Dortmund show signs that end of the Jürgen Klopp era might be in sight | by Raphael Honigstein [source]
Honigstein's articles used to be very good, and then about a season or so ago he drifted into somewhat sensationalist journalism, with the result that some of his credibility waned. Recently, he seems to be focussing on producing the insightful and logical articles of the earlier days. I like the analysis he has covered in this one. It doesn't actually offer many conclusions, but it provides some interesting implications. I'd tend to agree with them.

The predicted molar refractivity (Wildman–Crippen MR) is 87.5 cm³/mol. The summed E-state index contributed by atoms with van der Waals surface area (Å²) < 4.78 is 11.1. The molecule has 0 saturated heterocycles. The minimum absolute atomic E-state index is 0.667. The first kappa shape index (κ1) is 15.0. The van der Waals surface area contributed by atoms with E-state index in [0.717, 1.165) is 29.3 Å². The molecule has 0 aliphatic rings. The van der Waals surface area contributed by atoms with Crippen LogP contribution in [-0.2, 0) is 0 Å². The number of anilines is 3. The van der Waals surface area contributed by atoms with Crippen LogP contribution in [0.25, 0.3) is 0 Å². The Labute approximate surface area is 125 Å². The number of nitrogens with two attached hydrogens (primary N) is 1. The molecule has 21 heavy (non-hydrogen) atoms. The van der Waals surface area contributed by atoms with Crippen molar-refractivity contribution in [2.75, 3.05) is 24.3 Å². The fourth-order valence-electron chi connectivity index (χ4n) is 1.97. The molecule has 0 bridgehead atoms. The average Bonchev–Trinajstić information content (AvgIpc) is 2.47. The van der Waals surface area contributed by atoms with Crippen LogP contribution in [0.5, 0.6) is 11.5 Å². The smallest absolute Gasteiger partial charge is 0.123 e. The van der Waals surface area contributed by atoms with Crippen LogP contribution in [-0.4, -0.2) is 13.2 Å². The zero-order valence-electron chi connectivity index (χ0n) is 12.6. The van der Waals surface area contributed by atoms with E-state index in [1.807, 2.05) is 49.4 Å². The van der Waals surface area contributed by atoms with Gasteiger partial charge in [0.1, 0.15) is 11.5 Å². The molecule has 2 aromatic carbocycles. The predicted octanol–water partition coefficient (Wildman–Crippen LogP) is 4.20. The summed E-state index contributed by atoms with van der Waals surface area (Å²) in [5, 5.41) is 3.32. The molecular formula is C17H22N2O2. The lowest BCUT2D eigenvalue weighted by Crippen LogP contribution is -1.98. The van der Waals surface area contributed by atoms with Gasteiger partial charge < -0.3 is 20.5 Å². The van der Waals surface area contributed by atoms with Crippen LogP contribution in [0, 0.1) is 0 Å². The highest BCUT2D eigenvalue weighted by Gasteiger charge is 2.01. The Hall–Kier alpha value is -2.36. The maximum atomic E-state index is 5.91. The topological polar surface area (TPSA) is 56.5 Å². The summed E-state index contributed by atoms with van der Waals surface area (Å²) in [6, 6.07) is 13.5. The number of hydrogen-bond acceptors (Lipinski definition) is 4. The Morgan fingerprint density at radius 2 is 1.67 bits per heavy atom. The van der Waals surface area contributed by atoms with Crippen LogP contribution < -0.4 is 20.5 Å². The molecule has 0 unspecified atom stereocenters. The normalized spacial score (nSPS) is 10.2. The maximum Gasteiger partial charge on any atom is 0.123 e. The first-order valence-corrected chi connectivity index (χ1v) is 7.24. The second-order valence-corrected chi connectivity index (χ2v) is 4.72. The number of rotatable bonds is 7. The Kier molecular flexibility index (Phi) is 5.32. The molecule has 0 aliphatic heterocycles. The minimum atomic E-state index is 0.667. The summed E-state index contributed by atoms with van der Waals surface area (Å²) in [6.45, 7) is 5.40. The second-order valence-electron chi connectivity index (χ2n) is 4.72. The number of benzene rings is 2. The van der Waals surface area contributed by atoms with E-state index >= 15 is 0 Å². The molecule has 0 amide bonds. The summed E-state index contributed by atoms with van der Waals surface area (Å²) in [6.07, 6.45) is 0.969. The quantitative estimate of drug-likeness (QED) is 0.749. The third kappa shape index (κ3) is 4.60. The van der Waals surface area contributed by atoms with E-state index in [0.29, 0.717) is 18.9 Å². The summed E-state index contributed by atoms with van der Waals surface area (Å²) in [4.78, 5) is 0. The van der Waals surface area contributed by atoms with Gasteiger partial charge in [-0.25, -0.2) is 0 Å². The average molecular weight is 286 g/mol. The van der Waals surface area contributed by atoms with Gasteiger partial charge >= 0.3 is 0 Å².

The main theme is, of course, the narrowness and increasing predictability of Klopp's tactics. Those tactics were good at a time, but opponents have worked out how to challenge them. And Klopp seems to have no plan B. It all reminded me of the lengthy arguments on Bayern forums when Guardiola first took over from Heynckes and changed the tactics. The masses assembled chanting "If it ain't broke, don't fix it". Even Heynckes wonderful tactics - and I describe them genuinely as wonderful - were going to be analysed and dismantled by key opponents eventually. Variation would be needed. Now we are seeing record-breaking results, from a team with some of the most fluid formations and variable tactics in the history of football. It is not in any way about Guardiola v Heynckes; it is about keeping one step ahead of the opposition.